Claus Guth has a way with Mozart. At his best; with his Salzburg productions of the da Ponte operas for example, he’s superb while I was unconvinced by his Glyndebourne Clemenza, despite its ambition. I was really keen to see what he would do with an opera like Lucio Silla which, despite some lovely music, is formulaic and potentially very boring.
Unusually, the Theater and der Wien’s 2011 production of Handel’s Rodelinda features a father and son team. Philippe Harnoncourt directs and Nikolaus conducts. It’s an interesting production with great acting, very decent singing and the always excellent Concentus Musicus Wien in the pit. Continue reading →
Cherubini’s 1797 opéra comique Médée was one of the first to use the form for serious drama. Krzysztof Warlikowski’s 2011 production filmed at La Monnaie in Brussels is certainly that. Jason, Medea and the rest are very contemporary characters though we often see them against a backdrop of 1960s style home movies and the chorus too, which tends to remain in the background also seems to be from the same period.The meaning of this juxtaposirtion isn’t clear and there is nothing on the disks or in the documentation to help. We are also told that the libretto was adapted by Warlikowski and dramaturge Christian Longchamp but nothing more than that. This is definitely a production where the director’s notes would be a major plus.
I think maybe Handel’s Rodelinda is one for the hard-core Handelians. It’s got some lovely music but it’s long (200 minutes), not very dramatic (it’s based on Corneille) and, structurally, is a succession of recitative and da capo arias. There is no chorus and I only recall two numbers that weren’t solos; the concluding quintet and a rather lovely duo between Rodelinda and Bertarido at the end of Act 2. Jean-Marie Villégier’s 1998 production for Glyndebourne rather tends to emphasise the leaning to elegance rather than drama. The basic look and feel is “silent movie era”. Sets and costumes are near monochrome and tend to be emphasised by the lighting. At least when there is a any. Much of this production is very dark, as was fashionable at the time. The direction of the singers is consistent with the silent movie theme. There is much moustache twirling from Umberto Chiummo’s Garibaldo and one feels that Louise Winter could have used one to twirl as Eduige. All in all the concept works well and allows some neat details that you can have the pleasure of finding for yourself. There are also some busy supers in Germanic army uniforms who do a lot of threatening with guns. They may be doing other stuff too but the lighting and video direction don’t make it easy to see what.
Musical direction is by William Christie who has the Orchestra of the Age of Enlightenment in the pit. Christie is a master of this sort of repertoire and he gets really idiomatic playing and singing out of his forces with the balance again being towards elegance rather than drama or passion or grandeur. This is reinforced both by pretty relaxed tempi and by the casting choices. The castrato parts of Bertarido and Unulfo are both taken by counter tenors of the type favoured at the start of the early music revival; all head voice. Bertarido is sung by Andreas Scholl who is as good a singer of that type as you can get and he sings with great taste and beauty and acts well too but part of me yearns for the fuller tone of a David Daniels or a Michael Maniaci. Artur Stefanowicz is a slightly camp Unulfo. The title role is played by Anna Caterina Antonacci and she’s terrific. She manages to convey a real range of emotion while remaining entirely, canonically, stylish with beauty of voice all through her range and produces some gorgeous pianissimos. She looks really good too and has some very sparkly costumes. The duet between Scholl and Antonacci at the end of Act 2 is absolutely gorgeous and they sing well together. It’s a shame there isn’t more opportunity for them to do so. Initially I thought Louise Winter was a bit fruity but she improved on me. It seems to be a role that is given to a dramatic type mezzo as Stephanie Blythe has been singing it so maybe that’s the intent. I do think she’s maybe the weak link in the cast but not enough to spoil anything. Kurt Streit sings Grimoaldo and he’s as polished as you would expect a Mozartian tenor of his reputation to be. He seemed to make more dramatic impact in the early scenes than later on but that might just be a question of getting put in the shade a bit by Scholl. Umberto Chiummo’s Garibaldo is very good. There’s more than a bit of Dick Dastardly about the acting and the singing has a touch of basso buffo about it but that’s fine. It’s very consistent with the piece. He also manages to sing with a cigarette in his mouth which I think is rather impressive.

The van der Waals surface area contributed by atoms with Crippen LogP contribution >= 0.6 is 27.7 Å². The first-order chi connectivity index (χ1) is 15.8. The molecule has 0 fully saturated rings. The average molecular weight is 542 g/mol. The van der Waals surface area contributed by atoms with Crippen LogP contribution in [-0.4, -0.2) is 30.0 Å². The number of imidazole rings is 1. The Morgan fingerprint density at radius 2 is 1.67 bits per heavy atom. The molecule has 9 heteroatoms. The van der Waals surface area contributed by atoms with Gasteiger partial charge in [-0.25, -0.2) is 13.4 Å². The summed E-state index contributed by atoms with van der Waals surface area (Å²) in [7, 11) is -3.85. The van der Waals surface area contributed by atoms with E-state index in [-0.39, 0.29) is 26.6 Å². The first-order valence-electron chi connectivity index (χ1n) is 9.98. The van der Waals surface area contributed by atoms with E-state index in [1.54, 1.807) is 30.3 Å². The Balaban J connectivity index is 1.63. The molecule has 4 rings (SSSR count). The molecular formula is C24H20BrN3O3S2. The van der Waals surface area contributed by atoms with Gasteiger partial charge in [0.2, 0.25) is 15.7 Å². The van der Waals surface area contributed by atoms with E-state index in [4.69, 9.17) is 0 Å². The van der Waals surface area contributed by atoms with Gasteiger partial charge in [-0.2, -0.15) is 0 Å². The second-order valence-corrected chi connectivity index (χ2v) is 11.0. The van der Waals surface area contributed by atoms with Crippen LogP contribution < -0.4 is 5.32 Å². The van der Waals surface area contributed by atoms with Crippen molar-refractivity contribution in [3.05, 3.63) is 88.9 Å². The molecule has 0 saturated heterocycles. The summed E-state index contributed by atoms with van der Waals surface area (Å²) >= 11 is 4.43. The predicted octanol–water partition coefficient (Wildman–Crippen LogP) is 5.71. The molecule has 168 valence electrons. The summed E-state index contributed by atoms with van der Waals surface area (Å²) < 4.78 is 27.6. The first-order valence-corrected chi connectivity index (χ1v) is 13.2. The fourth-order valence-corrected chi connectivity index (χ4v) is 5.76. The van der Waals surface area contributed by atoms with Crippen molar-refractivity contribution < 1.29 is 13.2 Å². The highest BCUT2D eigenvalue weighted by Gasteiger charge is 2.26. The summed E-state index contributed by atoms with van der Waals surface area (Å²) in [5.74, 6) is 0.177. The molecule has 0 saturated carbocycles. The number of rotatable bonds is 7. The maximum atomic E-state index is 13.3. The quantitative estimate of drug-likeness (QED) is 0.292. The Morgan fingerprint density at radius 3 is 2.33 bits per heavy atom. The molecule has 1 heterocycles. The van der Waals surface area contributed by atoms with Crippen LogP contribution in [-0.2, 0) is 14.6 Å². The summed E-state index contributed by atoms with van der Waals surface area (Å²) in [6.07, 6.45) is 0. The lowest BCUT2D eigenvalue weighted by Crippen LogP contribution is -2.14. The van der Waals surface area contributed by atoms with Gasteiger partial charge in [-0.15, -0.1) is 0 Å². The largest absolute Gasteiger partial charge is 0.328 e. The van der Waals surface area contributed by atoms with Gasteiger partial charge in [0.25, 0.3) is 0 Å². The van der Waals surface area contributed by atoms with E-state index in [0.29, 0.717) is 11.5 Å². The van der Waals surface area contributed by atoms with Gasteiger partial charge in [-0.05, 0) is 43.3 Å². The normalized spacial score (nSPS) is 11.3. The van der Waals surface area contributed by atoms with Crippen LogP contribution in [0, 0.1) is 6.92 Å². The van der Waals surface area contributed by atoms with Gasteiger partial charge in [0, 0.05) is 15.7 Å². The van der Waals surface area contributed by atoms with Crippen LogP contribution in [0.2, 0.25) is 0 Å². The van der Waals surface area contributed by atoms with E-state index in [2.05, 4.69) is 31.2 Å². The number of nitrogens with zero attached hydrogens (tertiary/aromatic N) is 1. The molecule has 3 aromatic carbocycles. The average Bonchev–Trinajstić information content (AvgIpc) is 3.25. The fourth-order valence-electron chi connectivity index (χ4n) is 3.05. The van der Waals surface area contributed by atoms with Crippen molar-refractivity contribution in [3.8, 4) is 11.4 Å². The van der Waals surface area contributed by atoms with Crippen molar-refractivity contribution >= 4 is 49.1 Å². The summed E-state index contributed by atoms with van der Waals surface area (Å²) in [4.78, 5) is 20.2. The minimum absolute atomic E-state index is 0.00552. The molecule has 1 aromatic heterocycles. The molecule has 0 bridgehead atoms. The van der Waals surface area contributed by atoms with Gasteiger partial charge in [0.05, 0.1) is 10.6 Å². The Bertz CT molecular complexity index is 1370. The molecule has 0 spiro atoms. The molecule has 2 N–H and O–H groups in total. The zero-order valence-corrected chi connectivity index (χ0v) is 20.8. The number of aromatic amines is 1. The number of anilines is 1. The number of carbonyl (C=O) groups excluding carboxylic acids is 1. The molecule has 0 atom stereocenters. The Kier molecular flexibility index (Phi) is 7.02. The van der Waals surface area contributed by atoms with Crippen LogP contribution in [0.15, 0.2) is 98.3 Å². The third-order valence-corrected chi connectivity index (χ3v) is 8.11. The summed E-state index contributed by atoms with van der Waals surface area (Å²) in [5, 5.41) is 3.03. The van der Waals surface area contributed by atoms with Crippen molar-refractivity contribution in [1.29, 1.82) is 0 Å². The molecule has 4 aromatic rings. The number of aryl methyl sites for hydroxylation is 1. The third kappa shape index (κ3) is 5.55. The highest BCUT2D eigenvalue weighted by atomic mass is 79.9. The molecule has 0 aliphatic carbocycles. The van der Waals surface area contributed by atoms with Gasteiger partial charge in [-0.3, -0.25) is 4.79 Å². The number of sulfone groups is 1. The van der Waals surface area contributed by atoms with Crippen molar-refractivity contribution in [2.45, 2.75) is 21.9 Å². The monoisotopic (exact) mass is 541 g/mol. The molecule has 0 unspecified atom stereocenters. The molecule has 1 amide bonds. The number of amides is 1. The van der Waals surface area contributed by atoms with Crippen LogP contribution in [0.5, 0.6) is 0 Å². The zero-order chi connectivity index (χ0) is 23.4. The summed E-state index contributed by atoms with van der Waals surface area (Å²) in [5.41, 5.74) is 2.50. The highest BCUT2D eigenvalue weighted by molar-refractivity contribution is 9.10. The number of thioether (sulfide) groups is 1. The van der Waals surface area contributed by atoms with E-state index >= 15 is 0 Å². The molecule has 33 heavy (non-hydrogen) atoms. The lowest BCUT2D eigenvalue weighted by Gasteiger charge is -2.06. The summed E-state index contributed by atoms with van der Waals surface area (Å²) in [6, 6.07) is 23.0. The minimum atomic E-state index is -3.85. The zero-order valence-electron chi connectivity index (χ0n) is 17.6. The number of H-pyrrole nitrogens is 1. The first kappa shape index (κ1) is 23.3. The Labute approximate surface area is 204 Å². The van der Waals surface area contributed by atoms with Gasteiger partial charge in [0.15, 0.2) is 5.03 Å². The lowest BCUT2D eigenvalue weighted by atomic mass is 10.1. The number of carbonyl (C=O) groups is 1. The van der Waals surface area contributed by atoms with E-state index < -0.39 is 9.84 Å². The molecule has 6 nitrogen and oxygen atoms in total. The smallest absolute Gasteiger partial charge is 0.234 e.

The DVD itself is a very basic production of its time. The production was broadcast on Channel 4 and Humphrey Burton has clearly directed for the “small screen”. At times there is a lot more going on than we see in this picture. The TV show has then been dumped pretty much straight to DVD though at least without the usual “I’m at Glyndebourne and you’re not” interval features. The picture is decent quality 4:3 and the Dolby 2.0 sound is nicely balanced. There are lots of subtitle options but no extras and no documentation beyond a chapter listing.